h1

What’s Your Opinion Of Pen Brands

09/02/2014

You already know pens are not created equal. Those of us who write about them can only comment on the brands with which we have experience and that can be a limited pool given the number of pen manufacturers. If your favorite brand never gets mentioned at Inkophile, it is because I have never used a pen from that line so it would be helpful to hear your opinions to see what my collection might be missing.

Contemporary pens get frequent posts because readers can purchase the same model easily. Vintage pens get less attention because they are more difficult to acquire and have unknown backgrounds. Some have been well maintained or fine tuned by a nibmeister. Others have been abused if not mauled. Even a NOS (new old stock) pen may have been stored in inclement conditions causing stress to plastic bits and rubber sacs. But if there is consistency amongst multiple pens, remarks are in order.

With the exceptions of some obscure manufacturers with discontinued models, this is my list of pen brands.

Contemporary:

  • Platinum – Very good build quality. Nibs are consistently excellent in the #3776 line. The music nib is tops in my book both for shape and flow.
  • Pilot – Very good build quality. Nibs are good and offered in a substantial variety of sizes and shapes. I do not recommend the Custom 742FA due to significant flow issues. The resin Pilot (Namiki) Falcon is a mainstay in my rotation, but it does need use to achieve a reasonable degree of softness. Quite worth the effort in my opinion.
  • Sailor – Excellent build quality. Feels very solid. Nibs are very firm and come in few choices. A bit overpriced, but I’ve never owned a bad one.
  • Pelikan – Excellent build quality. Very smooth nibs. The piston filler is easy to maintain. This is my favorite European pen.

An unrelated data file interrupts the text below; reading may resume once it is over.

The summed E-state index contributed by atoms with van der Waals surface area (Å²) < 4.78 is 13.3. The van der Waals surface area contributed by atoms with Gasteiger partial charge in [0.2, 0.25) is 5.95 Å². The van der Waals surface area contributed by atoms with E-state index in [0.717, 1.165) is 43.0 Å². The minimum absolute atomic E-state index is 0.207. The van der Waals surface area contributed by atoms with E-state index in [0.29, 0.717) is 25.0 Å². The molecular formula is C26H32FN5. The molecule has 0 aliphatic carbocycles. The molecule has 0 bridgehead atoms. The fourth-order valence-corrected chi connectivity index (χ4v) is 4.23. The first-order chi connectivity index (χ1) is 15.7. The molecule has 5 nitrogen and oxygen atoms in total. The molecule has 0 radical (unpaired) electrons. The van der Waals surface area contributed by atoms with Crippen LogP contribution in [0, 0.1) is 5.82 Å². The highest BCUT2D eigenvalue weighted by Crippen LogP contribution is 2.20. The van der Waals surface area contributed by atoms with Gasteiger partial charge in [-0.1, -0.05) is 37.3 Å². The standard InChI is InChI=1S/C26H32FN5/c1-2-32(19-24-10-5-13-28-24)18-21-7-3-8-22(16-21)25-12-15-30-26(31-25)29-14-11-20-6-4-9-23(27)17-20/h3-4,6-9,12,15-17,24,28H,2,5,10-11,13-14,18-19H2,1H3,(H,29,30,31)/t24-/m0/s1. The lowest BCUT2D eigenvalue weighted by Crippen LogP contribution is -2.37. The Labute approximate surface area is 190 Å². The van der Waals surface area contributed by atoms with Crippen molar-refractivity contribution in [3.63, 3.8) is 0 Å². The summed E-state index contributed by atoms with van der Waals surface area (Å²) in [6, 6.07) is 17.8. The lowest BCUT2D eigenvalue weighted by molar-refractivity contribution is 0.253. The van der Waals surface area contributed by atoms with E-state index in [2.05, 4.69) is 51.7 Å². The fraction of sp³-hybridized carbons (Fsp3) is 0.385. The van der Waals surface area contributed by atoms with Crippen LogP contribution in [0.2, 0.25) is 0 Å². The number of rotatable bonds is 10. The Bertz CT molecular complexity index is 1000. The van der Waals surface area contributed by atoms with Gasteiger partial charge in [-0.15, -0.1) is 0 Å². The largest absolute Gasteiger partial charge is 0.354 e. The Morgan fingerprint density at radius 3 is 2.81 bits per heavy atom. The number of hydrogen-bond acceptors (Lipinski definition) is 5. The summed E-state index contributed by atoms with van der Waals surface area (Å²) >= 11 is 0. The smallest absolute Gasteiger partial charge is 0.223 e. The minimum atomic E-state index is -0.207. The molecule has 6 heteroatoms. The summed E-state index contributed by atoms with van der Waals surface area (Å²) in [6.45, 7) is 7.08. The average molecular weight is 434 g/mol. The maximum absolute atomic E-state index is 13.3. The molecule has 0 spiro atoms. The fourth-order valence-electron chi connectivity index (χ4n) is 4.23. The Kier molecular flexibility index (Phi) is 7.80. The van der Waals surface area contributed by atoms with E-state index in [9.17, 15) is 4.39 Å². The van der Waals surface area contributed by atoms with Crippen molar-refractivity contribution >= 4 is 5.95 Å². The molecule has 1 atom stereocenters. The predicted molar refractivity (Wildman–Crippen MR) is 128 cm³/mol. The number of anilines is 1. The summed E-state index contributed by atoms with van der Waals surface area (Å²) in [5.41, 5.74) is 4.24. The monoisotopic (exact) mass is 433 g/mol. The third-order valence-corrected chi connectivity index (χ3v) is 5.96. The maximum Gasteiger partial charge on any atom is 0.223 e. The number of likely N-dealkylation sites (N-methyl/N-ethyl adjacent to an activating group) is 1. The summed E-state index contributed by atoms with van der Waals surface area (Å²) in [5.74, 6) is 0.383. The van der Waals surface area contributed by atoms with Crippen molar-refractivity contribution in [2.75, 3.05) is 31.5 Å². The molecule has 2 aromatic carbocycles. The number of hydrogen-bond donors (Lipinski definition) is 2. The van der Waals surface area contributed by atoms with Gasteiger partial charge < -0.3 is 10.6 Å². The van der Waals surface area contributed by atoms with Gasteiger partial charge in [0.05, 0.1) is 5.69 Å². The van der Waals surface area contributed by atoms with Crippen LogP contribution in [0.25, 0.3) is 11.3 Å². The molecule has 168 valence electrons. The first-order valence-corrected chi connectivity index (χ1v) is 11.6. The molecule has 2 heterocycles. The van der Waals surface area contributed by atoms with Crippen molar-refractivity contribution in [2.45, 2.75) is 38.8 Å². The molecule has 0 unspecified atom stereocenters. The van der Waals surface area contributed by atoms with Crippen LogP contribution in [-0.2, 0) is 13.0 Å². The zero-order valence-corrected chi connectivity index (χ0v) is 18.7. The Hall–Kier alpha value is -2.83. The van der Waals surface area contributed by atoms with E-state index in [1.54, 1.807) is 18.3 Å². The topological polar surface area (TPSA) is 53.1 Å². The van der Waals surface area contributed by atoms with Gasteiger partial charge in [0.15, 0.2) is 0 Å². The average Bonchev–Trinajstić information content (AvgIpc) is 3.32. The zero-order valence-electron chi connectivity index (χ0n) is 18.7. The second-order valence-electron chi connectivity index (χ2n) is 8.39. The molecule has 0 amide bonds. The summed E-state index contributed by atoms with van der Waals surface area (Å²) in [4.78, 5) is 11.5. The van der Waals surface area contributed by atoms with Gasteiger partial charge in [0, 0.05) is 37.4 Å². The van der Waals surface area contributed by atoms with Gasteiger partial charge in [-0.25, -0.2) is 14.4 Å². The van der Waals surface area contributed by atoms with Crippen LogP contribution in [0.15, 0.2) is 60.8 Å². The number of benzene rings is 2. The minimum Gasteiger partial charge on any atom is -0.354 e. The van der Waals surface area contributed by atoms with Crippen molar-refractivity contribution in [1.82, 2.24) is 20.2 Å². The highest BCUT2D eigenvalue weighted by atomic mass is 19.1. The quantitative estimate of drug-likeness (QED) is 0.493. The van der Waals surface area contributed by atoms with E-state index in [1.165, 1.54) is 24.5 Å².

• Waterman – Good build quality. Limited nib choices but solidly built.
  • Rotring – Very sturdy.
  • Sheaffer – Good build quality with limited nib choices.
  • Levenger True Writer – Disappointing build quality. Half my collection shows damage with only ordinary use. Some nibs are very good. Others not so much.
  • Lamy – Very sturdy. Some of the nibs are outstanding.
  • Kaweco – Good build quality. I can only comment on the medium nib which is smooth and flows well.
  • Retro 1951 – Good build quality. Very rigid nib that flows well.
  • Noodler’s – Build quality in line with price. Nibs are good to very good. The flex improves with use.
  • Jinhao – Disappointing build quality. Nib is decent.
  • Baoer – Good build quality especially at the price. Nib and flow are acceptable. This is the best of the Chinese pens I’ve tested.
  • Hero – Decent build quality. The nibs I have are fairly good but the ink flow is erratic requiring adjustment to be useful.

Vintage:

  • Waterman – Endures the test of time admirably. The pre-WWII flex nibs are the best available.
  • Pilot – Some very attractive pens. Elite short/long pens are risky as the plastic sections even NOS can develop fractures. The fine nibs can be scratchy.
  • Sheaffer – My experience is with the Touchdown model. Excellent build and nibs.
  • Parker – Vacumatic and ’51’ models are outstanding. Nibs are very good.
  • Pelikan – Have owned a dozen of the M200 to M400 models as well as a few others. Excellent build. Well-cared for nibs can be superb.
  • Reform – Average build quality. Can’t comment on the nibs since mine have been modified.
  • Montblanc – Disappointing build quality. Mine fell apart. The nib is fabulous – smooth and loaded with iridium.
  • Esterbrook – Some have held up well while others have not. The 9000 series nibs are good with the finer ones being scratchy.
  • Wahl-Eversharp – Good build except the levers which can become loose defying repair. The stub nibs are especially sweet.

These are general observations and individual pens may perform better or worse. I’ve used too many brands to remember them all, but these are the ones in my current collection as well as a few I have sold or given away.